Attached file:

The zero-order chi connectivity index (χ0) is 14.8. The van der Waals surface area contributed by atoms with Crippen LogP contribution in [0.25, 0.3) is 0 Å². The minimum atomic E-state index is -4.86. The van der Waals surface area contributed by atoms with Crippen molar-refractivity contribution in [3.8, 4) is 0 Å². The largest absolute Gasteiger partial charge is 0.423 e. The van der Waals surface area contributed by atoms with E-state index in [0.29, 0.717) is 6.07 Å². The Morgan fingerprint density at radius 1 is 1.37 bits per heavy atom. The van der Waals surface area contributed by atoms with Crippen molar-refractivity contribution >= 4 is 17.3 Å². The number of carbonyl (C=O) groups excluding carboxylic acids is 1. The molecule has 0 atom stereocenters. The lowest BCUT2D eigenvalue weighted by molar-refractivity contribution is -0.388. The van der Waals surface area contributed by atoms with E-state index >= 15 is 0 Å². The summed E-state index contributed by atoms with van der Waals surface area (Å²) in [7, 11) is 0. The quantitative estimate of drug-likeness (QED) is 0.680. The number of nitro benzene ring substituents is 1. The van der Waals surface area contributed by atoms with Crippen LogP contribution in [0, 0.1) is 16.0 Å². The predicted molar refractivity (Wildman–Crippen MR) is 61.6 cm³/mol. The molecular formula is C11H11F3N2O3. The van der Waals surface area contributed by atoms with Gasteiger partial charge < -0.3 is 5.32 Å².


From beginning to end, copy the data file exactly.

The zero-order chi connectivity index (χ0) is 14.8. The van der Waals surface area contributed by atoms with Crippen LogP contribution in [0.25, 0.3) is 0 Å². The minimum atomic E-state index is -4.86. The van der Waals surface area contributed by atoms with Crippen molar-refractivity contribution in [3.8, 4) is 0 Å². The largest absolute Gasteiger partial charge is 0.423 e. The van der Waals surface area contributed by atoms with E-state index in [0.29, 0.717) is 6.07 Å². The Morgan fingerprint density at radius 1 is 1.37 bits per heavy atom. The van der Waals surface area contributed by atoms with Crippen molar-refractivity contribution >= 4 is 17.3 Å². The number of carbonyl (C=O) groups excluding carboxylic acids is 1. The molecule has 0 atom stereocenters. The lowest BCUT2D eigenvalue weighted by molar-refractivity contribution is -0.388. The van der Waals surface area contributed by atoms with E-state index >= 15 is 0 Å². The summed E-state index contributed by atoms with van der Waals surface area (Å²) in [7, 11) is 0. The quantitative estimate of drug-likeness (QED) is 0.680. The number of nitro benzene ring substituents is 1. The van der Waals surface area contributed by atoms with Crippen LogP contribution in [0, 0.1) is 16.0 Å². The predicted molar refractivity (Wildman–Crippen MR) is 61.6 cm³/mol. The molecular formula is C11H11F3N2O3. The van der Waals surface area contributed by atoms with Gasteiger partial charge < -0.3 is 5.32 Å².